Roger Hayward Lewis, baritone and soprano saxophone
Originally published on Mon August 26, 2013 12:44 pm
One of the finest guitar players in jazz history — who made all those classic records with Sonny Rollins, Bill Evans, Ron Carter and so on — is still at it at age 82. Fittingly, Jim Hall's rhythm section at Newport is top-shelf international caliber: Scott Colley (bass) and Lewis Nash (drums). And Julian Lage, a much younger guitar phenom, joined in a cross-generational confab of guitar heroes.
Despite already being in the Hall of Fame, New York Yankees legend Mickey Mantle was banned from baseball in 1983, for his work for a casino. He was reinstated in 1985. MLB suspended Yankees third baseman Alex Rodriguez for 211 regular season games Monday.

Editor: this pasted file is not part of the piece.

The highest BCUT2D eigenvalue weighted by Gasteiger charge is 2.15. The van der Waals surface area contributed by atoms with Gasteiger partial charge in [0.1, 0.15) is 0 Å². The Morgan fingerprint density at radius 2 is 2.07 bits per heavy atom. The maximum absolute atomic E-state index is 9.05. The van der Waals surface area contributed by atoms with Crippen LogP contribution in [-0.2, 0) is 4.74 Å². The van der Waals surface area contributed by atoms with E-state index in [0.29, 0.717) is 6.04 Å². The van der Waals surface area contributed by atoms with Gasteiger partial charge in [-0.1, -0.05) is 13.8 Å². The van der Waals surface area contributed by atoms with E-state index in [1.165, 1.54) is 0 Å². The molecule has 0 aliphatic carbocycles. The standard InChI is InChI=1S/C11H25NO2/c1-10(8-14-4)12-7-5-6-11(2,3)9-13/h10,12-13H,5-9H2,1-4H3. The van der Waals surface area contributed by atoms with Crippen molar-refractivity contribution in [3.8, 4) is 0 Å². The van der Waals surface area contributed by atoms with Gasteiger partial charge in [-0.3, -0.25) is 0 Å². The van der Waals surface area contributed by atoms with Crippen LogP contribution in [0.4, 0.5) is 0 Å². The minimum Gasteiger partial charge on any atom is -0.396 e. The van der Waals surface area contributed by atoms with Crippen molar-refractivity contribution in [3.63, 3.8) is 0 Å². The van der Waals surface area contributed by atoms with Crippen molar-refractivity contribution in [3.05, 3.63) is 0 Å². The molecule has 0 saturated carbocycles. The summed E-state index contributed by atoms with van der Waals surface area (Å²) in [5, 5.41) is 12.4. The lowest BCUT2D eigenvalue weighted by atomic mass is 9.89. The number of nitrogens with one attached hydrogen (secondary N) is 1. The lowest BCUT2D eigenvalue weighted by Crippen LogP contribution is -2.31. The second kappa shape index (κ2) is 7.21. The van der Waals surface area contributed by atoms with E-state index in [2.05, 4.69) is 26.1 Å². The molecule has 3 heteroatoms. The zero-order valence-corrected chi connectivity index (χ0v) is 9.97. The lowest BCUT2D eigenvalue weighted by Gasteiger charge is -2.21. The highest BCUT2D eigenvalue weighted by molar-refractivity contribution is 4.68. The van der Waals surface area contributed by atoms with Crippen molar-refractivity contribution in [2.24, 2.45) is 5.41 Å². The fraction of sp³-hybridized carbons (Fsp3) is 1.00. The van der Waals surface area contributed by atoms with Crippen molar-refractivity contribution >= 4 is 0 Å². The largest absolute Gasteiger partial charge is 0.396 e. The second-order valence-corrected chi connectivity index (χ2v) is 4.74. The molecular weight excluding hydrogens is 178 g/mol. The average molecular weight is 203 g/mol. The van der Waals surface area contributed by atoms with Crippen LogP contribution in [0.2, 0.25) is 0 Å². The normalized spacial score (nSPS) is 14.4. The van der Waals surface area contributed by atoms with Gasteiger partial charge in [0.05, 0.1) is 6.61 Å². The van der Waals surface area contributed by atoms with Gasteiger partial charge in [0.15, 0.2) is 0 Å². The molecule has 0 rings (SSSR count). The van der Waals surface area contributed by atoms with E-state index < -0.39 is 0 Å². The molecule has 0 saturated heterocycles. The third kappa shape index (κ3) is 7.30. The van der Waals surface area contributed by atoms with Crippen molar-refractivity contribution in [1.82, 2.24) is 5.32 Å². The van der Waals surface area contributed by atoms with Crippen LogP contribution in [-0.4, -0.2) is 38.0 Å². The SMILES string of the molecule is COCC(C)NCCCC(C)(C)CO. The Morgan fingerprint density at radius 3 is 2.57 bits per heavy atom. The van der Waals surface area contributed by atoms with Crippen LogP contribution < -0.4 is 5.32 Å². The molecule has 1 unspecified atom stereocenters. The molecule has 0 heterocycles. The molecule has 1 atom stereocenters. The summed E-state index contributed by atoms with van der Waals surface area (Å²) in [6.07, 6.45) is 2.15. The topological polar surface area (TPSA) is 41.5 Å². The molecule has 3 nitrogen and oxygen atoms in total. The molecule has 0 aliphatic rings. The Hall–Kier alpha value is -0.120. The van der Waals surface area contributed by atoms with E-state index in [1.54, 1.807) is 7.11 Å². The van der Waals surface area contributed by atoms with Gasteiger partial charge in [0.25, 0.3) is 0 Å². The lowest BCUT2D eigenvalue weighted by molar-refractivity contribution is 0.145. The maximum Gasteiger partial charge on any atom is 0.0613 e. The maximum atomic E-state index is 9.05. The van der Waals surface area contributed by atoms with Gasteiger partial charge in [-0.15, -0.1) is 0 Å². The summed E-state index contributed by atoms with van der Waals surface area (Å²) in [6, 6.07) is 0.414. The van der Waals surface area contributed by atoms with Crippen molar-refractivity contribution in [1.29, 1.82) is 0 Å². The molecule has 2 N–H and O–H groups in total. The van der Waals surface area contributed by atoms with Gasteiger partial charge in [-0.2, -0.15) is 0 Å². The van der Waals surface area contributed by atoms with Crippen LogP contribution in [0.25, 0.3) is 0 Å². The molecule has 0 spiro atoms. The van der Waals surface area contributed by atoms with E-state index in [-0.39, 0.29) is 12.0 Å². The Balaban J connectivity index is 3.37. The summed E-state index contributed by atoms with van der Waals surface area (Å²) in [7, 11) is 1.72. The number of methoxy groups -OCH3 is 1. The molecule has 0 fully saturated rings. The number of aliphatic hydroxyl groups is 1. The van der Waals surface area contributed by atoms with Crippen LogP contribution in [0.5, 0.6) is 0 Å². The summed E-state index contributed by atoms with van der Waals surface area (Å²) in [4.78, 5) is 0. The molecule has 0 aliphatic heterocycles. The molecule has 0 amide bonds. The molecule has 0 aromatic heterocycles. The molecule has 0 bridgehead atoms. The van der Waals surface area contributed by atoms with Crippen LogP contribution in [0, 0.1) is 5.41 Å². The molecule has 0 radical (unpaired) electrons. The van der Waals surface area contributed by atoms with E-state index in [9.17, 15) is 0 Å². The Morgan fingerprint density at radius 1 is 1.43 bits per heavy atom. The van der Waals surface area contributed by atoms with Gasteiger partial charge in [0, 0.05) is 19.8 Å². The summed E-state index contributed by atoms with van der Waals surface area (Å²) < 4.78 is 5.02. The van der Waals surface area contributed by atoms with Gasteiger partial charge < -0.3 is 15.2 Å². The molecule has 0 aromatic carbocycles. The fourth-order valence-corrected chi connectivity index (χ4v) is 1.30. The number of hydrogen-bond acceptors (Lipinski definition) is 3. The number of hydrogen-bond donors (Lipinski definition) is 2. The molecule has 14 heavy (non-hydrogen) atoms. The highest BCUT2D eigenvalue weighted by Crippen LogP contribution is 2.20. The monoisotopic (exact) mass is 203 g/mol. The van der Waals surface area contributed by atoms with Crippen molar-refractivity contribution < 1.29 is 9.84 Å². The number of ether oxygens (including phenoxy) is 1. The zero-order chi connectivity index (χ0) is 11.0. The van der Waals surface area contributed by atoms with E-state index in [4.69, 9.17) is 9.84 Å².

<strong>Pete Rose:</strong> Baseball's all-time career hits leader (with 4,256) was given a lifetime ban in 1989 for betting on baseball while managing the Cincinnati Reds. Rose later admitted to gambling; his requests for reinstatement have been rejected several times.
Credit Rusty Kennedy / AP
<strong>Ryan Braun:</strong> Last year, the National League Most Valuable Player of 2011 won an appeal of a 50-game ban after a drug test showed high testosterone levels. But this summer, the Milwaukee Brewers star admitted he had made mistakes and accepted a 65-game ban.
Credit Morry Gash / AP
<strong>Willie Mays:</strong> The former Giants and Mets outfielder was banned from coaching in 1979 for working for casinos in Atlantic City, in what has been called an ambassadorial role. He was reinstated in 1985 along with Mickey Mantle, who faced similar claims. Both players were already in the Hall of Fame — in Mays' case, he was inducted months before being banned.